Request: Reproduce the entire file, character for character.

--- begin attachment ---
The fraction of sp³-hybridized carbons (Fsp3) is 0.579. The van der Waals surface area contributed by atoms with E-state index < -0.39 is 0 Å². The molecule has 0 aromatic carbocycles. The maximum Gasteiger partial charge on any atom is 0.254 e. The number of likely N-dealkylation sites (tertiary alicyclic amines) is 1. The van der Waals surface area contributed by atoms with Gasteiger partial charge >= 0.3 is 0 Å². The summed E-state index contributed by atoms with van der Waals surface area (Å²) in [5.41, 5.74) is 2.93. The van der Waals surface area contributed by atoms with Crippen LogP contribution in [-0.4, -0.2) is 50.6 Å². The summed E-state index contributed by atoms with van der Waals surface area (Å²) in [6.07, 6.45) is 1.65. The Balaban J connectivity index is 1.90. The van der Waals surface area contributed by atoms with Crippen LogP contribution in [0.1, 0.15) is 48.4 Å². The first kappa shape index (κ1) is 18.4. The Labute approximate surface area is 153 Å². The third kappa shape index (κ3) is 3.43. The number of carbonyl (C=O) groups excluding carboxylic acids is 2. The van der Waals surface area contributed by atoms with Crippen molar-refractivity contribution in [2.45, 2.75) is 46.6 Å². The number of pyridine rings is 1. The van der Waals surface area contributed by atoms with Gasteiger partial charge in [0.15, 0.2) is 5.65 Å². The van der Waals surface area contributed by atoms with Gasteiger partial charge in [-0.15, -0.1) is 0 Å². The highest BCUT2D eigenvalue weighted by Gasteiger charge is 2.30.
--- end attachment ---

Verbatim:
The fraction of sp³-hybridized carbons (Fsp3) is 0.579. The van der Waals surface area contributed by atoms with E-state index < -0.39 is 0 Å². The molecule has 0 aromatic carbocycles. The maximum Gasteiger partial charge on any atom is 0.254 e. The number of likely N-dealkylation sites (tertiary alicyclic amines) is 1. The van der Waals surface area contributed by atoms with Gasteiger partial charge >= 0.3 is 0 Å². The summed E-state index contributed by atoms with van der Waals surface area (Å²) in [5.41, 5.74) is 2.93. The van der Waals surface area contributed by atoms with Crippen LogP contribution in [-0.4, -0.2) is 50.6 Å². The summed E-state index contributed by atoms with van der Waals surface area (Å²) in [6.07, 6.45) is 1.65. The Balaban J connectivity index is 1.90. The van der Waals surface area contributed by atoms with Crippen LogP contribution in [0.1, 0.15) is 48.4 Å². The first kappa shape index (κ1) is 18.4. The Labute approximate surface area is 153 Å². The third kappa shape index (κ3) is 3.43. The number of carbonyl (C=O) groups excluding carboxylic acids is 2. The van der Waals surface area contributed by atoms with Crippen molar-refractivity contribution in [2.45, 2.75) is 46.6 Å². The number of pyridine rings is 1. The van der Waals surface area contributed by atoms with Gasteiger partial charge in [0.15, 0.2) is 5.65 Å². The van der Waals surface area contributed by atoms with Gasteiger partial charge in [-0.15, -0.1) is 0 Å². The highest BCUT2D eigenvalue weighted by Gasteiger charge is 2.30.